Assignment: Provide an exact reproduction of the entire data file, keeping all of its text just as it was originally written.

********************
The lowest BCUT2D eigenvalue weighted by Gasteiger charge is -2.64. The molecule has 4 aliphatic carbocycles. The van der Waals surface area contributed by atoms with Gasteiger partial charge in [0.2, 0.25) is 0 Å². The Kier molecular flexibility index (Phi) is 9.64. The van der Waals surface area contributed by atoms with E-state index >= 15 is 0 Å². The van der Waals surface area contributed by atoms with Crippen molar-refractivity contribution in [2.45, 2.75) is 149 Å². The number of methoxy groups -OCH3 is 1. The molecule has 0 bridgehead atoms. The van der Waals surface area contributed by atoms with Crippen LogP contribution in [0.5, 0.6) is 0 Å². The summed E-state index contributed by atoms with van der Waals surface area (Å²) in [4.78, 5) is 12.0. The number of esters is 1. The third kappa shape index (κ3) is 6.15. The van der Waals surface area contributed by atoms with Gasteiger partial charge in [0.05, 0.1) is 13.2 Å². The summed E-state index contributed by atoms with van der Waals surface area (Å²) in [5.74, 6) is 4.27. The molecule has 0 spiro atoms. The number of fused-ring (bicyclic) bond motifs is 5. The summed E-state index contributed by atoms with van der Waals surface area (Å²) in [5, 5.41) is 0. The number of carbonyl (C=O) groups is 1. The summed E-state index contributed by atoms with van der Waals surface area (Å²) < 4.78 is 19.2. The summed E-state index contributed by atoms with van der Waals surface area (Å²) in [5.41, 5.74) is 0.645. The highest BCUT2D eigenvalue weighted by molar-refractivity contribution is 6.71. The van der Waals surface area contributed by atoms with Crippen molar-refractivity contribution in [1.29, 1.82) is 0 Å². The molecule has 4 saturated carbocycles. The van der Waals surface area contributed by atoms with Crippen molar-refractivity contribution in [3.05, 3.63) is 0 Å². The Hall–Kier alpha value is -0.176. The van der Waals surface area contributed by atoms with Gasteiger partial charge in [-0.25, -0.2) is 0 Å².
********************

The lowest BCUT2D eigenvalue weighted by Gasteiger charge is -2.64. The molecule has 4 aliphatic carbocycles. The van der Waals surface area contributed by atoms with Gasteiger partial charge in [0.2, 0.25) is 0 Å². The Kier molecular flexibility index (Phi) is 9.64. The van der Waals surface area contributed by atoms with E-state index >= 15 is 0 Å². The van der Waals surface area contributed by atoms with Crippen molar-refractivity contribution in [2.45, 2.75) is 149 Å². The number of methoxy groups -OCH3 is 1. The molecule has 0 bridgehead atoms. The van der Waals surface area contributed by atoms with Crippen LogP contribution in [0.5, 0.6) is 0 Å². The summed E-state index contributed by atoms with van der Waals surface area (Å²) in [4.78, 5) is 12.0. The number of esters is 1. The third kappa shape index (κ3) is 6.15. The van der Waals surface area contributed by atoms with Gasteiger partial charge in [0.05, 0.1) is 13.2 Å². The summed E-state index contributed by atoms with van der Waals surface area (Å²) in [5.74, 6) is 4.27. The molecule has 0 spiro atoms. The number of fused-ring (bicyclic) bond motifs is 5. The summed E-state index contributed by atoms with van der Waals surface area (Å²) in [5, 5.41) is 0. The number of carbonyl (C=O) groups is 1. The summed E-state index contributed by atoms with van der Waals surface area (Å²) < 4.78 is 19.2. The summed E-state index contributed by atoms with van der Waals surface area (Å²) in [5.41, 5.74) is 0.645. The highest BCUT2D eigenvalue weighted by molar-refractivity contribution is 6.71. The van der Waals surface area contributed by atoms with Crippen molar-refractivity contribution in [1.29, 1.82) is 0 Å². The molecule has 4 saturated carbocycles. The van der Waals surface area contributed by atoms with Crippen molar-refractivity contribution in [3.05, 3.63) is 0 Å². The Hall–Kier alpha value is -0.176. The van der Waals surface area contributed by atoms with Gasteiger partial charge in [-0.25, -0.2) is 0 Å².